The nitty-gritty: Floor tile: Medina pewter hexagon, Exquisite Surfaces; walls and ceilings: pine boards with resawn texture and custom white finish; ceiling trim: log with custom stain finish; cabinetry: custom; cabinet paint: Strong White, Farrow & Ball; countertop: Olympian White Danby marble with honed finish; island cabinetry: custom plain-sawn white oak with custom finish; island countertop: Lagos Blue limestone with honed finish; cabinet hardware: Ashley Norton with white bronze finish; sink: Shaw’s Original, Rohl; sink faucet: Tara in platinum matte finish, Dornbracht; lighting: Punch flush-mounts in polished nickel with bronze accents, The Urban Electric Co.; pendant: Double Prismatic Industrial, Urban Archaeology; rug: Aubry Angelo, Minneapolis (to the trade only); counter stools: custom-made locally

Team: Nor-Son (contractor); Alecia Stevens (interior designer); Bunkers & Associates (structural engineer); Frost Cabinets Furniture & Design (custom cabinetry); Otto Painting Design (custom wall and ceiling finishes); Bo Jacobsson (custom metalwork); Scott Amundson Photography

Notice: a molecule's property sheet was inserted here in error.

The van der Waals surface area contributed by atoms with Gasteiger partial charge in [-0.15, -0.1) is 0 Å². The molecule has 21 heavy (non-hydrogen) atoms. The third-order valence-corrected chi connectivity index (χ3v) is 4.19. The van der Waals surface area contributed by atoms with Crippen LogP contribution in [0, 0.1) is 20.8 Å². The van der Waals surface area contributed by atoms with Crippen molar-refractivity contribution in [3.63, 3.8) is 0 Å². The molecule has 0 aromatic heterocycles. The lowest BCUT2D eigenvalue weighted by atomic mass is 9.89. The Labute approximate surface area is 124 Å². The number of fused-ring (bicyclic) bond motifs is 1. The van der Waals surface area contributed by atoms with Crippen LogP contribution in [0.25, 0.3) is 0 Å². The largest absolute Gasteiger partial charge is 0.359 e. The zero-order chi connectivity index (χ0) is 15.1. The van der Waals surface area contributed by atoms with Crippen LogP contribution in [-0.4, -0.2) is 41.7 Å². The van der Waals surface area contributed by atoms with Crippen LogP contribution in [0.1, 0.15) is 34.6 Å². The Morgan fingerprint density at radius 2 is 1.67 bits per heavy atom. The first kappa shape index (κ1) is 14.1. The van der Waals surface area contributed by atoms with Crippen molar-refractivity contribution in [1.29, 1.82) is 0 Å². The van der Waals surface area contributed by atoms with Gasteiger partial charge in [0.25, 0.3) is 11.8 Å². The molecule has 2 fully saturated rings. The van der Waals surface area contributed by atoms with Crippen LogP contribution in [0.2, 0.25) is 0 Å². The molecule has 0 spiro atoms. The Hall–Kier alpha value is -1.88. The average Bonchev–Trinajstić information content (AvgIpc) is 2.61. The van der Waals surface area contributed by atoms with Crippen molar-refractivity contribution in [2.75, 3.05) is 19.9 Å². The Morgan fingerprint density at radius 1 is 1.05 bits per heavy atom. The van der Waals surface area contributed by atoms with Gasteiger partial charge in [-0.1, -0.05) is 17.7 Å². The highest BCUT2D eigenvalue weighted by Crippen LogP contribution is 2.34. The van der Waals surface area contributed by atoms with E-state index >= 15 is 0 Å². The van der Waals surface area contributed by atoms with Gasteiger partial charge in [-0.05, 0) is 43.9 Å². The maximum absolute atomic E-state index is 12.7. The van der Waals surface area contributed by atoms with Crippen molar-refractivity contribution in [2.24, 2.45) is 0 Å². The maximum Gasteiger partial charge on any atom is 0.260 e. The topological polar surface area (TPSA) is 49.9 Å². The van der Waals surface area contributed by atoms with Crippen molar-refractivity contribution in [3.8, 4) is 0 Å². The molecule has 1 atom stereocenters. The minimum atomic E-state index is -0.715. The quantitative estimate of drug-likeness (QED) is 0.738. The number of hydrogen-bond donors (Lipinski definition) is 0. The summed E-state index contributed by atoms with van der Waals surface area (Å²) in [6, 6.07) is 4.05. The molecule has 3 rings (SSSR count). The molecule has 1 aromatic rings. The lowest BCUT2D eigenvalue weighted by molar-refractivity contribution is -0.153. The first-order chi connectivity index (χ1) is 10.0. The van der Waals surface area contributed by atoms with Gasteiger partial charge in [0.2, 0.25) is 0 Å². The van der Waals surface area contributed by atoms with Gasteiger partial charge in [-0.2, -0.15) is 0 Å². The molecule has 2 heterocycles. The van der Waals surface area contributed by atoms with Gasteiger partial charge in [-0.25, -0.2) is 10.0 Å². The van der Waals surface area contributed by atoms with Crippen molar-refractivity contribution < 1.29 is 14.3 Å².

2. Contemporary and Comfortable

Designers: Pam Chandler and Patrick Ousey of FAB Architecture
Location: Austin, Texas
Size: 480 square feet (44.6 square meters), 20 by 24 feet (6 by 7.3 meters)
Year built: 2014

Homeowners’ request: Turn four 30th-floor penthouse units into one single unit with a centralized kitchen. 

Special features: A custom burnished brass shelving unit helps conceal a TV while providing display space. White oak wall cabinets hold a full-size refrigerator and freezer on one side of the work islands, and ovens, a microwave and a coffeemaker on the other. Both sides feature pullout pantries and central workspaces concealed by retractable doors. 

Why the design works: The burnished-brass shelving unit brings an opportunity for decor in an otherwise utilitarian space, while the quarter-sawn white oak walls give an ease and warmth to the space. Seating on the back sides of both islands creates a hub for gathering. 

Who uses it: Active empty nesters who split their time between Texas and Wisconsin.